Massive. And I felt that when I was struggling to get sober, I just had this like rage almost that I knew it was a bigger story than Laura has a drinking problem. And Laura needs to go deal with it in some room and be quiet about it. It was like, this is everywhere. This is a major problem. And even the numbers will tell you that. But it’s very rare that we have a such a cognitive dissonance in, well, it’s not very rare, we’ve seen it happen with cigarettes, we see it happen with all kinds of things in our society. But alcohol seems particularly fascinating because we adore it. We put it in beautiful bottles.
We romanticize it.
Talk about it and we plan it. It’s just, we love our alcohol. And yet it kills more people than all the other drugs combined, including prescription drugs every year. It is just this… I heard also that this clinical psychologist that did his PhD around drugs and alcohol say that if alcohol was introduced today, it would never be, it would be banned. They would never allow it to be a drug out on the market. I thought that was wild.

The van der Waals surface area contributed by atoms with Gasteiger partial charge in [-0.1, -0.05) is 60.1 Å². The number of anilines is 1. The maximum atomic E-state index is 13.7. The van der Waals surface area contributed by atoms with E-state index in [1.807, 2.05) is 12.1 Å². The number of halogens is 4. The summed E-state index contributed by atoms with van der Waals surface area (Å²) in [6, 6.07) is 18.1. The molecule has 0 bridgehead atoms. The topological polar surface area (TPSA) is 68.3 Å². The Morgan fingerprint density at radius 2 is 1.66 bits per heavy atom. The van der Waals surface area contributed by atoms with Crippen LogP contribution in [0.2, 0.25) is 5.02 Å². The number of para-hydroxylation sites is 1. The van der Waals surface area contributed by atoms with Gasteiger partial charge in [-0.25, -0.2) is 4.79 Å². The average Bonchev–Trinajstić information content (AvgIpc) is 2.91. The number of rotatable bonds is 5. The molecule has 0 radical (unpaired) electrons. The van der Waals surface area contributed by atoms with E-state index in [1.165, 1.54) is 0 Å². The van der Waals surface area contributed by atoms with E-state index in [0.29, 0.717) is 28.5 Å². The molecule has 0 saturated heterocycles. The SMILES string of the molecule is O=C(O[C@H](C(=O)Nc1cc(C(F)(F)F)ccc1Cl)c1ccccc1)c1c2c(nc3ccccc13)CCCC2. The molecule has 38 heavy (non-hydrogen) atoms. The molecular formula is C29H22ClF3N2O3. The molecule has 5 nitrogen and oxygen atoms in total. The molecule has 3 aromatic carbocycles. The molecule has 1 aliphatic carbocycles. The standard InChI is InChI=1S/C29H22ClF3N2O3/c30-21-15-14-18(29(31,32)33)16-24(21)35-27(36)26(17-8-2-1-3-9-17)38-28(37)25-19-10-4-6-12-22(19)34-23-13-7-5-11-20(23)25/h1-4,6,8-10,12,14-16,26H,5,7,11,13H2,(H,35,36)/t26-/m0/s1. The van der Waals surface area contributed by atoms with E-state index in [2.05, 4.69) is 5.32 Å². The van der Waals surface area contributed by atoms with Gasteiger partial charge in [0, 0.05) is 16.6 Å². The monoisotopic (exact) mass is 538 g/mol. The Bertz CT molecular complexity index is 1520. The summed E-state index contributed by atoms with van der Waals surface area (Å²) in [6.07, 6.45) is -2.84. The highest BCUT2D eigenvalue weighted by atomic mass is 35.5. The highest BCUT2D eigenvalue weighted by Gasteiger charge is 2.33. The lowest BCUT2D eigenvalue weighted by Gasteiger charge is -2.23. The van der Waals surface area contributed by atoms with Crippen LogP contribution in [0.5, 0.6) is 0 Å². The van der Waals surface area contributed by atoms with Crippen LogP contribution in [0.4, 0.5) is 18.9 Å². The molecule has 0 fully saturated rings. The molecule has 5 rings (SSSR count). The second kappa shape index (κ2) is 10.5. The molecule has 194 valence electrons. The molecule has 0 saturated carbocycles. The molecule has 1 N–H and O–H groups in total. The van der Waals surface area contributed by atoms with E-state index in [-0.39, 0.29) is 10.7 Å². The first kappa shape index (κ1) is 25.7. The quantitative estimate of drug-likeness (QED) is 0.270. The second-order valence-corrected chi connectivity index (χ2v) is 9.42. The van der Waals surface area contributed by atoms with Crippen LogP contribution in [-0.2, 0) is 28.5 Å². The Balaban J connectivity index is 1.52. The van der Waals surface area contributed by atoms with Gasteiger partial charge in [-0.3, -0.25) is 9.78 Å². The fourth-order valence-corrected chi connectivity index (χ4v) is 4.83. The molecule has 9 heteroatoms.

Yeah. You, in the book, when you talk about your own recovery, talk very movingly about the connection that you found in the rooms of AA for you. And I want to read that one part of it because it really spoke to me, at least. You write, “I had created a totally separate internal world that didn’t match my outsides. And this incongruence left me feeling terribly alone, even when I was surrounded by people. I Had been carrying around 1 million heavy secrets and was convinced I always would. As it turned out, those secrets were not just mine. Nothing is such balm for a broken soul as this, to know you’re not alone. And so even if I agreed with nothing else, I found others who occupied the same quadrant of hell as I did. I heard people describe my inner life when they shared theirs. That power of sitting in a group and hearing other people tell your story or tell a story that might be completely different from yours, but it’s still completely relatable, talk about that power and why that’s so important and key to recovery.